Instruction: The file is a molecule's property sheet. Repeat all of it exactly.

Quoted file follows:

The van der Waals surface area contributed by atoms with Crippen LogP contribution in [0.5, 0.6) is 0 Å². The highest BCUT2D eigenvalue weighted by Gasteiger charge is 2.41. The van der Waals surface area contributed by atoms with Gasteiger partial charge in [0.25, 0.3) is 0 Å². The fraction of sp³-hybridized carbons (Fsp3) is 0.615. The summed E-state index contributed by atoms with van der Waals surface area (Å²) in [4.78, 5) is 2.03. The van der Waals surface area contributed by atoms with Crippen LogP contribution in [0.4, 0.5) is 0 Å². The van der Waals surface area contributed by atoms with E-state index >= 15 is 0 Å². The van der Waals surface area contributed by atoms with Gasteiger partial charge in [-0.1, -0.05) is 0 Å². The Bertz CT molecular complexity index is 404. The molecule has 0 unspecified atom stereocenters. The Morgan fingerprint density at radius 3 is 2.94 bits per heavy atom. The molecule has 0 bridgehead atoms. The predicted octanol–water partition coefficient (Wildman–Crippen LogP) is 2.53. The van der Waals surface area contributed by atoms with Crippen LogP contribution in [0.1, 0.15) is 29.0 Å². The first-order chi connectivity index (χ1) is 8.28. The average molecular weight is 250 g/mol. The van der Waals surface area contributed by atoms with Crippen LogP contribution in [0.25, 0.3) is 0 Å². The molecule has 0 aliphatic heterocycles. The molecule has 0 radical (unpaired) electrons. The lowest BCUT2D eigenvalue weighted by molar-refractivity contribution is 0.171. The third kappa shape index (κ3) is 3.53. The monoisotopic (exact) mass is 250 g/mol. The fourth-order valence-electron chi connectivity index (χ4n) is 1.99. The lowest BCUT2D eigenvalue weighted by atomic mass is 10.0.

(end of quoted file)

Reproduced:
The van der Waals surface area contributed by atoms with Crippen LogP contribution in [0.5, 0.6) is 0 Å². The highest BCUT2D eigenvalue weighted by Gasteiger charge is 2.41. The van der Waals surface area contributed by atoms with Gasteiger partial charge in [0.25, 0.3) is 0 Å². The fraction of sp³-hybridized carbons (Fsp3) is 0.615. The summed E-state index contributed by atoms with van der Waals surface area (Å²) in [4.78, 5) is 2.03. The van der Waals surface area contributed by atoms with Crippen LogP contribution in [0.4, 0.5) is 0 Å². The van der Waals surface area contributed by atoms with E-state index >= 15 is 0 Å². The van der Waals surface area contributed by atoms with Gasteiger partial charge in [-0.1, -0.05) is 0 Å². The Bertz CT molecular complexity index is 404. The molecule has 0 unspecified atom stereocenters. The Morgan fingerprint density at radius 3 is 2.94 bits per heavy atom. The molecule has 0 bridgehead atoms. The predicted octanol–water partition coefficient (Wildman–Crippen LogP) is 2.53. The van der Waals surface area contributed by atoms with Crippen LogP contribution in [0.1, 0.15) is 29.0 Å². The first-order chi connectivity index (χ1) is 8.28. The average molecular weight is 250 g/mol. The van der Waals surface area contributed by atoms with Crippen LogP contribution in [0.25, 0.3) is 0 Å². The molecule has 0 aliphatic heterocycles. The molecule has 0 radical (unpaired) electrons. The lowest BCUT2D eigenvalue weighted by molar-refractivity contribution is 0.171. The third kappa shape index (κ3) is 3.53. The monoisotopic (exact) mass is 250 g/mol. The fourth-order valence-electron chi connectivity index (χ4n) is 1.99. The lowest BCUT2D eigenvalue weighted by atomic mass is 10.0.